Water

 There was a voice message. “I heard about the flash floods in Dallas,” it said. “I hope you’re all right.”
    I was, largely because I’m able to walk a lot of the time and don’t have to get out my car. But one friend got stuck in the mud and had to be pulled out.
    And walking isn’t risk-free. In some places the sidewalk gets covered with mud that has been washed down. There's so much, you have to go back, try another way. (It’s like the snow-slush in New York City: you get to a corner and can’t go anywhere without stepping in several inches of the stuff; you retreat. I say, living in Dallas is really just like living in New York City.)
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    Water in the Bible is the chaotic, threatening realm that surrounds life. The firmament of Genesis 1 (the sky) is up there to hold the waters back. But sometimes they break through (as in floods). In the deep places are waters also, and sometimes they rise up and threaten in their own way. The Philistines, by the way, represent these waters. They are ever on the edge of the people of Israel, never fully defeated, always reminding of the chaos that’s beyond.
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    God gives us life but life is never fully safe or secure. Sometimes we get stuck in the mud. Sometimes people drown in the waters. We wonder, like Job, why things aren’t arranged better for us. Why is human life so tenuous, so fragile, so perilously perched on the edge of non-existence?
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    And then we get that voice message. Our friends come over. Neighbors bring casseroles and, with them, their selves. We sit at the table together. We replay the message: “I hope you’re all right.”
    We are all right, together. We have communion.
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    Out & About. Sunday, September 30, I’ll be preaching at St. David of Wales on Ector Street in Denton, Texas; the services are at 8 and 10:30 am, and 5 pm. And at about 9:30, I’ll speak to the adult class on “Love, Caregiving, Death, and God.”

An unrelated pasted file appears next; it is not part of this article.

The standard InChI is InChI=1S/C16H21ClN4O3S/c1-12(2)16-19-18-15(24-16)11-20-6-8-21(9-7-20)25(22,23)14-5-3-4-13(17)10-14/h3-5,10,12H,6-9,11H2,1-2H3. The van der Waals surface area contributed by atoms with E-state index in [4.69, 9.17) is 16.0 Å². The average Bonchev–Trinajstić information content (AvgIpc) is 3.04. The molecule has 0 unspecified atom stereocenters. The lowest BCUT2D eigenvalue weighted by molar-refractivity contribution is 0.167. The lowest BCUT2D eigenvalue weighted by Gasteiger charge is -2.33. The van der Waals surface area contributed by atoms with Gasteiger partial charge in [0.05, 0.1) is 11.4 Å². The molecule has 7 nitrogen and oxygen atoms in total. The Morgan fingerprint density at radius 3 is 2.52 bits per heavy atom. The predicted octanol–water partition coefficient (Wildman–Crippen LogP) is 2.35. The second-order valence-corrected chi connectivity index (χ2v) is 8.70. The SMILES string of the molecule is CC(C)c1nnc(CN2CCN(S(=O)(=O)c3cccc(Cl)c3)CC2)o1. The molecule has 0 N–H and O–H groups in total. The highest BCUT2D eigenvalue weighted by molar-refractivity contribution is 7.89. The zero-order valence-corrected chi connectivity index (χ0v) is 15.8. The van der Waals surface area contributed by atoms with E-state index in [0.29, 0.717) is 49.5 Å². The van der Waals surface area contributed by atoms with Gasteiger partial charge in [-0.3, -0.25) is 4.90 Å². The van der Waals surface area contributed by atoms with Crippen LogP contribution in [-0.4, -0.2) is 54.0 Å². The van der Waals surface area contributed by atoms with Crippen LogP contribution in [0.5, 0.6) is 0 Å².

October 14, the first “Good Books & Good Talk” seminar, on Murder in the Cathedral by T. S. Eliot. We’ll discuss the book (which means participants need to read it in advance) from 6 to 7:30 pm at Incarnation in Dallas. Reservations are not required, but do drop me a line if you think you’ll be coming—it will help preparations in the room.

Stephen

 A retired academic whom I’m getting to know lives outside his city, down a bumpy unpaved road. He can’t drive himself, so I was taking him into town. There was a man ahead of us, walking in the middle of the road. “That’s Stephen,” he said to me (I’ve changed the name). “Can we give him a ride?”
    Of course. I made room in the back seat of my rental car, and Stephen got in, speaking gratefully with an old, cigarette-hardened voice. He had about a third of an open paper cup of coffee. “I won’t spill it,” he said to me.
    We took him several miles closer to where he was going, but there our paths diverged and we had to go on. Stephen had spoken a lot along the way, asking my friend how he is doing, not hearing the answers correctly, yet moving on to rather confused talk about his own life and travels. He got out of my car, and I may never see him again in this life.
    Afterwards it struck me: I had made it possible for my friend, who has physical limitations, to do a favor to one of his neighbors—perhaps return a favor. “Does Stephen help you out?” I asked.
    “He tries to,” was the honest reply.
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    Later: “Sometimes Stephen can be violent.”
    “When he’s drunk too much?”
    “Or . . . medicines.”
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    He’s Jewish, this retired academic. It was he who pointed out to me, through his books, the importance of the end of the book of Job. When it’s all over, Job and his family and friends have a meal together. They eat together and strengthen each other, as human beings should do, and can do when they’re at their best.
    He also showed me that the importance of the sacrificial system of the Israelites is that it causes them to come together to a particular place at a particular time and, making sacrifices, eat together. Fellowship (or communion) seems to be what the Bible would teach us we are made for.
    I thought I was just giving him a little bit of help, by taking him into the city for an event at our college. But there was more at stake. Along the way, we came upon a man in the road; a stranger to me, a neighbor to him, a complicated man: someone he would not let me pass by.
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    Out & About. Sunday, September 30, I’ll be preaching at St. David of Wales on Ector Street in Denton, Texas; the services are at 8 and 10:30 am, and 5 pm. (I love this confluence of names: David, Wales, Ector, Denton. Face it: Texas has it all.)
    October 14, the first “Good Books & Good Talk” seminar, on Murder in the Cathedral by T. S. Eliot. We’ll discuss the book (which means participants need to read it in advance) from 6 to 7:30 pm at Incarnation in Dallas. Reservations are not required, but do drop me a line ( ) if you think you’ll be coming—it will help preparations in the room.

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The Rev. Canon Dr. Victor Lee Austin is the Theologian-in-Residence for the diocese and is the author of several books including, "Losing Susan: Brain Disease, the Priest's Wife, and the God who Gives and Takes Away."